Ex-Vichy official says some Jews must also face trial

PARIS — Former Vichy official Maurice Papon, who faces trial for crimes against humanity, said in a controversial television interview that Jews who compiled lists of other Jews for deportation to Nazi death camps should be tried as well.

"If Vichy is to be tried, then the trial of the UGIF [General Union of French Jews], which participated under constraint like I did, cannot be avoided," said Papon, 86, imperious and combative during his first public appearance in years.

CRIF, the umbrella group of secular French Jewish organizations, called Papon's remarks scandalous and branded the interview a "parody of justice."

The group attacked television network TF-1 for last week "giving the floor to a man accused of complicity in crimes against humanity."

"Maurice Papon used all imaginable maneuvers to flee his own responsibilities, showing no hesitation in shamefully calling into question the Jewish victims of [Vichy leader] Philippe Petain," CRIF said in a statement.

The UGIF, created by the Nazis as a replica of the "Jewish Councils" formed in occupied Eastern European countries, placed thousands of Jewish children safely with non-Jewish families and fed tens of thousands of Jews impoverished by the seizure of their bank accounts and other assets.

But its existence remains controversial.

Advocates point out that its first two presidents died in the gas chambers. Critics maintain that the existence of UGIF helped legitimize German actions and that Jewish inmates of Drancy, a French internment camp, were sometimes forced to draw up deportation lists.

The interview was broadcast five days after France's Supreme Court ordered Papon to stand trial for allegedly ordering the deportation of more than 1,500 Jews when he was secretary general of the southwestern Bordeaux region's local government from 1942 to 1944.

The charges against Papon include being an accomplice to kidnapping and murder, carrying out arbitrary arrests and perpetrating inhuman acts.

Papon has denied the charges against him, saying that he used his position in the Resistance to save Jews. Papon reportedly joined the Resistance movement near the end of 1943.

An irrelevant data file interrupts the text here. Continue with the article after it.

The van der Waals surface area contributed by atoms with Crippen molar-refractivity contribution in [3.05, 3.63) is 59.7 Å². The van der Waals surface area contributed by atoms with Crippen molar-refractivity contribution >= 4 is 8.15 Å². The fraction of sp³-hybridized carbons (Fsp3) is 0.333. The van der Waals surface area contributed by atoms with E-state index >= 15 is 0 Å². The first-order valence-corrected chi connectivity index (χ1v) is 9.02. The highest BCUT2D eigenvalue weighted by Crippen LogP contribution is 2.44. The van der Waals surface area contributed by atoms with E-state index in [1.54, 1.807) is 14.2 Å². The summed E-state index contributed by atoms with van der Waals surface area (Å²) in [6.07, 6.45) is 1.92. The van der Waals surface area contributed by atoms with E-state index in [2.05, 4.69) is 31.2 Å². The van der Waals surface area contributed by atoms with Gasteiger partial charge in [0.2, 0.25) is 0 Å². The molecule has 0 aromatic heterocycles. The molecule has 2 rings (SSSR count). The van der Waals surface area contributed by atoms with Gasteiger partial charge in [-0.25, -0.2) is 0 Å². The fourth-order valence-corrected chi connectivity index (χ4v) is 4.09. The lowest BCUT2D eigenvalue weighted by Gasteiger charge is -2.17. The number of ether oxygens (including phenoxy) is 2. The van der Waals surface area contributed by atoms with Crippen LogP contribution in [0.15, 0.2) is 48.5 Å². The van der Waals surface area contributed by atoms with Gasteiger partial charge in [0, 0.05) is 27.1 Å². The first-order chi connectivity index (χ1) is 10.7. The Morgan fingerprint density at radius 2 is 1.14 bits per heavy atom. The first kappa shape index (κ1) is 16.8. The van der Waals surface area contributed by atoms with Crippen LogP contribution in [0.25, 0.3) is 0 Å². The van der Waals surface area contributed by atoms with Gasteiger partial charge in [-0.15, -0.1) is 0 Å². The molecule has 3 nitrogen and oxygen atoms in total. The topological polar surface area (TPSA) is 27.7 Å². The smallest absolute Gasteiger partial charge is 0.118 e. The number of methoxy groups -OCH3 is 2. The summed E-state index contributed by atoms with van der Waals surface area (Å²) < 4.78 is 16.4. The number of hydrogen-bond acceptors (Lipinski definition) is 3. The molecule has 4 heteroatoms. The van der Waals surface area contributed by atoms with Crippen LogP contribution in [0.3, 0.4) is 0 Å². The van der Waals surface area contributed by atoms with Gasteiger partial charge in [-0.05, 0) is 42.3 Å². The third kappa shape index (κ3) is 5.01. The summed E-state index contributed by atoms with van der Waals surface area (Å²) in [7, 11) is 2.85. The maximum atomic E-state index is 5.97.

Lawyers for the plaintiffs at his trial are expected to argue that Papon, like tens of thousands of other French citizens, joined the Resistance only at the eleventh hour, when an Allied victory had become certain.

In one of the interview's most dramatic moments, journalist Paul Amar showed Papon photographs of two sisters, aged 2 and 5, whom Papon allegedly ordered taken from hiding and delivered to the Nazis.

Papon threw the pictures aside and said, "Mr. Amar, you are simply showing off to your viewers."

He handed the girls over after their parents, having been already arrested, asked to be with the children whatever the outcome, he said.

He denied organizing the deportations and insisted that he stayed at his job at the request of the Resistance.

Papon further claimed that he was the victim of unnamed foreign forces determined to have France share blame with Germany for the Holocaust.

Asked who these forces were, he replied, "Ask New York."

After the liberation, Papon went on to an illustrious postwar career, serving as police chief of Paris between 1958 and 1967, then as budget minister in the French Cabinet during the 1970s.

Legal proceedings against Papon, which were first undertaken in 1981, were delayed by successive French governments in the hope that Papon would die before a trial took place that would recall a period many French people would rather forget.

Further reminders of that period came this week, when the French magazine Le Point reported that a former deputy of French President Jacques Chirac oversaw the deportation of 1,000 Jews from occupied France to a Nazi death camp in 1942.

Michel Junot, a deputy to then-Paris Mayor Chirac from 1977 to 1995, had been a Vichy administrator, the magazine said.